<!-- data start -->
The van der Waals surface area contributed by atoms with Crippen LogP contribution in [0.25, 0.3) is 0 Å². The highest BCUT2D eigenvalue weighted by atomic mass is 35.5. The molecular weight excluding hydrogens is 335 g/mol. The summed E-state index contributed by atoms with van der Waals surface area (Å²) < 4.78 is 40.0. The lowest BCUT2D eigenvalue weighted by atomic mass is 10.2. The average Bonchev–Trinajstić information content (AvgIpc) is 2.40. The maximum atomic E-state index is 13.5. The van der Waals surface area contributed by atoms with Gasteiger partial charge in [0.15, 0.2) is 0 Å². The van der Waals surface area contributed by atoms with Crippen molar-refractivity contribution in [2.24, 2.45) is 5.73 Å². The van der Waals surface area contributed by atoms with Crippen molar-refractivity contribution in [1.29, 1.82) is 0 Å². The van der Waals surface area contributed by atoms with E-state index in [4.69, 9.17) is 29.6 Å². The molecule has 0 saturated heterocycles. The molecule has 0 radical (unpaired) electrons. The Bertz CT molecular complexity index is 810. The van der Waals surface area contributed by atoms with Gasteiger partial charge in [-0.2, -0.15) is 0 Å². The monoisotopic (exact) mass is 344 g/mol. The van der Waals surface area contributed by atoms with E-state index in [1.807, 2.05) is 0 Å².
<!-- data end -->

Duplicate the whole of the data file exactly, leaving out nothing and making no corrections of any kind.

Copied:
The van der Waals surface area contributed by atoms with Crippen LogP contribution in [0.25, 0.3) is 0 Å². The highest BCUT2D eigenvalue weighted by atomic mass is 35.5. The molecular weight excluding hydrogens is 335 g/mol. The summed E-state index contributed by atoms with van der Waals surface area (Å²) < 4.78 is 40.0. The lowest BCUT2D eigenvalue weighted by atomic mass is 10.2. The average Bonchev–Trinajstić information content (AvgIpc) is 2.40. The maximum atomic E-state index is 13.5. The van der Waals surface area contributed by atoms with Gasteiger partial charge in [0.15, 0.2) is 0 Å². The van der Waals surface area contributed by atoms with Crippen molar-refractivity contribution in [2.24, 2.45) is 5.73 Å². The van der Waals surface area contributed by atoms with Crippen molar-refractivity contribution in [1.29, 1.82) is 0 Å². The van der Waals surface area contributed by atoms with E-state index in [4.69, 9.17) is 29.6 Å². The molecule has 0 saturated heterocycles. The molecule has 0 radical (unpaired) electrons. The Bertz CT molecular complexity index is 810. The van der Waals surface area contributed by atoms with Gasteiger partial charge in [-0.2, -0.15) is 0 Å². The monoisotopic (exact) mass is 344 g/mol. The van der Waals surface area contributed by atoms with E-state index in [1.807, 2.05) is 0 Å².